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Federal Minister Dominic LeBlanc’s unethical conflict of interest scheme allows him to make decisions that affect J.D. Irving’s interests

Federal Minister Dominic LeBlanc’s unethical conflict of interest scheme allows him to make decisions that affect J.D. Irving’s interests

After nine years of negligence, Ethics Commissioner Mary Dawson finally somewhat defines the size of the huge loophole in the Conflict of Interest Act

Loopholes in the Act allow Trudeau, LeBlanc and other ministers to profit from their decisions – must be closed to have democratic, ethical government

FOR IMMEDIATE RELEASE:
Friday, July 15, 2016

OTTAWA - Today, Democracy Watch revealed that the loopholes in the new, so-called “conflict of interest screen” set up by Ethics Commissioner Mary Dawson for federal Liberal Fisheries Minister Dominic LeBlanc allow LeBlanc to participate in and make decisions that affect the interests of his friend J.D. Irving, as well as J.D. Irving Ltd. and its subsidiaries. Similar screens allow many other Cabinet ministers, ministerial staff and senior government officials to make decisions that affect their families, friends, and their own financial investments.

“The federal Ethics Commissioner’s so-called conflict of interest screen is a charade that obscures the fact that a cabinet minister or other senior government official will make decisions even when they have a conflict of interest involving their own interests or the interests of their family or friends,” said Duff Conacher, Co-founder of Democracy Watch and Chairperson of the Government Ethics Coalition.

Some media outlets have mistakenly reported that conflict of interest screens set up by the Ethics Commissioner for LeBlanc and various other federal public office holders require them to abstain from participating in all decision-making processes in which they have a conflict of interest. In fact, because of a huge loophole in the Conflict of Interest Act, they are all allowed to participate in or make any decision that applies generally. Almost all decisions made by ministers, their staff, and appointed senior government officials (all of whom are covered by the Act) apply generally – so in fact they likely only have to abstain from participating in a very few decision-making processes even when they have a direct conflict of interest.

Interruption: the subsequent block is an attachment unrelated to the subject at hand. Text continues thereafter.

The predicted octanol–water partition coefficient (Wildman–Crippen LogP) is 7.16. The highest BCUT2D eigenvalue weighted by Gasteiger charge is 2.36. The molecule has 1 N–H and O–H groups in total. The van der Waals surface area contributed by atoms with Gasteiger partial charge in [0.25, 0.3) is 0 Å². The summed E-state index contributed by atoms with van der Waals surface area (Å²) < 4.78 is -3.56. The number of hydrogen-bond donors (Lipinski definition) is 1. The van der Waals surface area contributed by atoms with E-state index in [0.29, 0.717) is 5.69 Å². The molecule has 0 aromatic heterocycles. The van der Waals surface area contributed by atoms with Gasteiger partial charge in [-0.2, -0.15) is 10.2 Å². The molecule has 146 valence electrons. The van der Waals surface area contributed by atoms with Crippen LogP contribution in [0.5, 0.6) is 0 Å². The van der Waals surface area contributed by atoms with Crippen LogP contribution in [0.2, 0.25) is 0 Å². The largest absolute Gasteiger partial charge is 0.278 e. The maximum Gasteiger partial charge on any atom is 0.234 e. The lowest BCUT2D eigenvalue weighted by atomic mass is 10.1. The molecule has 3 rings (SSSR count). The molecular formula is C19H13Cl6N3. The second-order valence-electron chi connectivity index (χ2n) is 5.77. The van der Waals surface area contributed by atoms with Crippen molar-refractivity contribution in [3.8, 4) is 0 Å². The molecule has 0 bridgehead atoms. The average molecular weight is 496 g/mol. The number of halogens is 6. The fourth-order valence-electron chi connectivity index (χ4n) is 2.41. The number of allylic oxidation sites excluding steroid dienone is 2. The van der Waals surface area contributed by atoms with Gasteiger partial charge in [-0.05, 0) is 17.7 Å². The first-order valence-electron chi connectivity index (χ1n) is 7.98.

Ethics Commissioner Dawson has negligently refused since she was appointed in July 2007 to define the loophole -- what is, and is not, a decision that applies generally? She finally did so somewhat in LeBlanc’s screen statement, writing that a general application decision is not “narrowly focused” but instead “affects the interests of a broad class of persons or entities” not just “a small group” and/or not with only one person or entity with a “dominant interest” in the matter being decided. Very unfortunately, she did not define “narrowly focused” or “small group” or “dominant interest” which means the loophole is still vague.